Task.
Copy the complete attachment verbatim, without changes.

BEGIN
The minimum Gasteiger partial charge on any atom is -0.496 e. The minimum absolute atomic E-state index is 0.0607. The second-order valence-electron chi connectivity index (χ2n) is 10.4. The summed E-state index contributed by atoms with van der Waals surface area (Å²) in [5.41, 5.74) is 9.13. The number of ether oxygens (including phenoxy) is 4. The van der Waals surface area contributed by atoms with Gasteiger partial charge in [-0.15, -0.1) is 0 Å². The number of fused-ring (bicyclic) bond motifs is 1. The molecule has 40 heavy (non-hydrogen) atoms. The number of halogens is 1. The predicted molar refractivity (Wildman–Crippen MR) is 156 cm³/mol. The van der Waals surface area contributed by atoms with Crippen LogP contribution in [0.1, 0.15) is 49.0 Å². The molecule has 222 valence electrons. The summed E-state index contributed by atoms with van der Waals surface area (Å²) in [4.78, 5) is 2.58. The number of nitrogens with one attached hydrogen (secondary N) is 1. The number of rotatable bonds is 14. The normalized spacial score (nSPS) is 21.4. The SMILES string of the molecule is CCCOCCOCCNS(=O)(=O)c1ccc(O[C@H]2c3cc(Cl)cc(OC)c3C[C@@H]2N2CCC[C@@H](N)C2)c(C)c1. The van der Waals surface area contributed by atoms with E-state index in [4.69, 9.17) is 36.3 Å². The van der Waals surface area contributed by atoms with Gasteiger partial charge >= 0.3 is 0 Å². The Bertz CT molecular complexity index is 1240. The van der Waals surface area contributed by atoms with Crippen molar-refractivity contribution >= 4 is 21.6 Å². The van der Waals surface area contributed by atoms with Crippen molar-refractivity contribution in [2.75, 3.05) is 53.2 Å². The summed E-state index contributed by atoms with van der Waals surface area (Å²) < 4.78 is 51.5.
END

The minimum Gasteiger partial charge on any atom is -0.496 e. The minimum absolute atomic E-state index is 0.0607. The second-order valence-electron chi connectivity index (χ2n) is 10.4. The summed E-state index contributed by atoms with van der Waals surface area (Å²) in [5.41, 5.74) is 9.13. The number of ether oxygens (including phenoxy) is 4. The van der Waals surface area contributed by atoms with Gasteiger partial charge in [-0.15, -0.1) is 0 Å². The number of fused-ring (bicyclic) bond motifs is 1. The molecule has 40 heavy (non-hydrogen) atoms. The number of halogens is 1. The predicted molar refractivity (Wildman–Crippen MR) is 156 cm³/mol. The van der Waals surface area contributed by atoms with Crippen LogP contribution in [0.1, 0.15) is 49.0 Å². The molecule has 222 valence electrons. The summed E-state index contributed by atoms with van der Waals surface area (Å²) in [4.78, 5) is 2.58. The number of nitrogens with one attached hydrogen (secondary N) is 1. The number of rotatable bonds is 14. The normalized spacial score (nSPS) is 21.4. The SMILES string of the molecule is CCCOCCOCCNS(=O)(=O)c1ccc(O[C@H]2c3cc(Cl)cc(OC)c3C[C@@H]2N2CCC[C@@H](N)C2)c(C)c1. The van der Waals surface area contributed by atoms with E-state index in [4.69, 9.17) is 36.3 Å². The van der Waals surface area contributed by atoms with Gasteiger partial charge >= 0.3 is 0 Å². The Bertz CT molecular complexity index is 1240. The van der Waals surface area contributed by atoms with Crippen molar-refractivity contribution >= 4 is 21.6 Å². The van der Waals surface area contributed by atoms with Crippen molar-refractivity contribution in [2.75, 3.05) is 53.2 Å². The summed E-state index contributed by atoms with van der Waals surface area (Å²) < 4.78 is 51.5.